CONNECTING PEOPLE TO IDEAS AND TO EACH OTHER
CONNECTING PEOPLE TO IDEAS AND TO EACH OTHER
Connecting California

Southwest Airlines Is Failing California

Its Flights Are More Expensive and Less Reliable. Is Travel Across This Big State Destined to Be Miserable?

I may have to take back everything bad I ever said about California’s high-speed rail project.

This thought ran through my head as I stood one morning last week at Gate A3 of Burbank airport, enraged and fully engaged in another of my now-frequent battles with Southwest Airlines.

My morning flight to Oakland, where I was giving an afternoon talk, had been canceled without explanation. But Southwest wouldn’t let me on an earlier flight that had room and was still sitting at the gate. The Southwest agent said he couldn’t get me to Oakland before 3 p.m.—which wasn’t reassuring since my talk started at 4. He could get me to San Jose, but wouldn’t offer me compensation for the extra travel time or car I’d have to rent.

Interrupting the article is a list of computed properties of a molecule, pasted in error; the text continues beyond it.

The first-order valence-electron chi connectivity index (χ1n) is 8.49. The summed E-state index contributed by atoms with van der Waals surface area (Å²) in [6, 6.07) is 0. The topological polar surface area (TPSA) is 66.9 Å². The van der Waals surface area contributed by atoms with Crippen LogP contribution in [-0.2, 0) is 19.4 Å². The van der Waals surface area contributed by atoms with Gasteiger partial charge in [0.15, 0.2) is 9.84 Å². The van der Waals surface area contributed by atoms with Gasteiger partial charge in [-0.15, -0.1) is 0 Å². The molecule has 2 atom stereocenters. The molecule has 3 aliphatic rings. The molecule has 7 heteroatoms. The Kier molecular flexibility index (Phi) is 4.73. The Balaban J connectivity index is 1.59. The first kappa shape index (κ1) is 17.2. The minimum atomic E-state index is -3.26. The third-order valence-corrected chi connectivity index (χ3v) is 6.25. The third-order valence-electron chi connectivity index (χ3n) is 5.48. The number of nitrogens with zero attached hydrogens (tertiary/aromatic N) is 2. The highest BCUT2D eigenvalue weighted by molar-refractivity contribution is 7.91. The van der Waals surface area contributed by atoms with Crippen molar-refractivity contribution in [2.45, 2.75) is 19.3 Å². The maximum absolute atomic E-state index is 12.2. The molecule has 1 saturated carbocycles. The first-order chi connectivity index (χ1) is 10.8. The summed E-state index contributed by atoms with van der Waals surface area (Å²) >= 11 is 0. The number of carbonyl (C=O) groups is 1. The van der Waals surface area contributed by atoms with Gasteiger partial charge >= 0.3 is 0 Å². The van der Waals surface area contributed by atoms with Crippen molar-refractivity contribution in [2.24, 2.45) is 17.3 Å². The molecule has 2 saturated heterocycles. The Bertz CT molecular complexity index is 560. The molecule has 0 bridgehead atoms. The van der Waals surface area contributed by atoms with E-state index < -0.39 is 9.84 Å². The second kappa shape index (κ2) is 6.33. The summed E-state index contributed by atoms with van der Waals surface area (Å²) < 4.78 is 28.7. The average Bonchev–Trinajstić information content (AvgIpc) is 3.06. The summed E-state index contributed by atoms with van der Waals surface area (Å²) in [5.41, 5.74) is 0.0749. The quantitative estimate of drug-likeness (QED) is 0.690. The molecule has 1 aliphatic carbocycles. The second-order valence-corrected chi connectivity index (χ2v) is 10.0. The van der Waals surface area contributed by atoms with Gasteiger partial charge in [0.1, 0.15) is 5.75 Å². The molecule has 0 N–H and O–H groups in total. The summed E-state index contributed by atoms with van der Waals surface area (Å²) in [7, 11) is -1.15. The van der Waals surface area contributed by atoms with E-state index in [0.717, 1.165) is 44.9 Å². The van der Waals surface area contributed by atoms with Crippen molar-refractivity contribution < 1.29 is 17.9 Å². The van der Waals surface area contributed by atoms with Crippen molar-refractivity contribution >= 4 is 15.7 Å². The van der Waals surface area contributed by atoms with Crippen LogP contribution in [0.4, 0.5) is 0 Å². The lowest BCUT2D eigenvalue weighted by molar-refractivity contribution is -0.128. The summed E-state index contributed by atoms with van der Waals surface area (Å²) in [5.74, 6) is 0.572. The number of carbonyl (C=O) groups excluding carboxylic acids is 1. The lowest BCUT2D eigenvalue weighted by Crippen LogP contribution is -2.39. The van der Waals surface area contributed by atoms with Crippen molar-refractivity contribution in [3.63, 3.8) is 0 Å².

When I protested, he told me to call Southwest customer relations in Dallas. But the line there was busy.

I used to think that a $68 billion train project from L.A. to San Francisco didn’t make much sense because the great state of California had Southwest Airlines. For most of my adult life, Southwest has been more reliable in California than any utility. It provided the essential north-south connections in our long, tall state with the downscale charm of a great bus service. It was cheap, on time, and offered constant flights staffed by people who did everything they could to get you to your destination. The airline’s stock symbol, “LUV,” seemed appropriate: Passengers, investors, and communities hoping to attract competition to their airports, and thus lower fares, all loved Southwest in equal measure.